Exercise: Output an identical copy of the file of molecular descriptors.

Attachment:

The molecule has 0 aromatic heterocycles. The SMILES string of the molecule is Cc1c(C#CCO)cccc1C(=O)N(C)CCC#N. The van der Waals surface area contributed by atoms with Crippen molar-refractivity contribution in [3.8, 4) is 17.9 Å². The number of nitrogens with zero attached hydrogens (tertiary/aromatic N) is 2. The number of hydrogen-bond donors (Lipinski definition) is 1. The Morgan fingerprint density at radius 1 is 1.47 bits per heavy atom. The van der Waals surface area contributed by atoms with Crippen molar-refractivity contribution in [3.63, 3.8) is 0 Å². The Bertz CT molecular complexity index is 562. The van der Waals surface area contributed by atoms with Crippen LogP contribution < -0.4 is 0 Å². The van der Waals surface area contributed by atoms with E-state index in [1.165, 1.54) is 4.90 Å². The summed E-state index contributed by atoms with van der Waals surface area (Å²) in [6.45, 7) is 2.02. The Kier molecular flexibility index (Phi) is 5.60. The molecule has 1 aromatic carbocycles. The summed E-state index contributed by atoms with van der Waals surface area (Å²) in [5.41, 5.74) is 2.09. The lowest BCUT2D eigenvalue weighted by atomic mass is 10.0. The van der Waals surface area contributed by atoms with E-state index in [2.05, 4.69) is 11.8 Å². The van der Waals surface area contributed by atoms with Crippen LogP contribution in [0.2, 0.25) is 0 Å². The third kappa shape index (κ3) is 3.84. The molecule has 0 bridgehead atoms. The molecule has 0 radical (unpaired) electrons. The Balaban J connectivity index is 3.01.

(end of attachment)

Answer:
The molecule has 0 aromatic heterocycles. The SMILES string of the molecule is Cc1c(C#CCO)cccc1C(=O)N(C)CCC#N. The van der Waals surface area contributed by atoms with Crippen molar-refractivity contribution in [3.8, 4) is 17.9 Å². The number of nitrogens with zero attached hydrogens (tertiary/aromatic N) is 2. The number of hydrogen-bond donors (Lipinski definition) is 1. The Morgan fingerprint density at radius 1 is 1.47 bits per heavy atom. The van der Waals surface area contributed by atoms with Crippen molar-refractivity contribution in [3.63, 3.8) is 0 Å². The Bertz CT molecular complexity index is 562. The van der Waals surface area contributed by atoms with Crippen LogP contribution < -0.4 is 0 Å². The van der Waals surface area contributed by atoms with E-state index in [1.165, 1.54) is 4.90 Å². The summed E-state index contributed by atoms with van der Waals surface area (Å²) in [6.45, 7) is 2.02. The Kier molecular flexibility index (Phi) is 5.60. The molecule has 1 aromatic carbocycles. The summed E-state index contributed by atoms with van der Waals surface area (Å²) in [5.41, 5.74) is 2.09. The lowest BCUT2D eigenvalue weighted by atomic mass is 10.0. The van der Waals surface area contributed by atoms with E-state index in [2.05, 4.69) is 11.8 Å². The van der Waals surface area contributed by atoms with Crippen LogP contribution in [0.2, 0.25) is 0 Å². The third kappa shape index (κ3) is 3.84. The molecule has 0 bridgehead atoms. The molecule has 0 radical (unpaired) electrons. The Balaban J connectivity index is 3.01.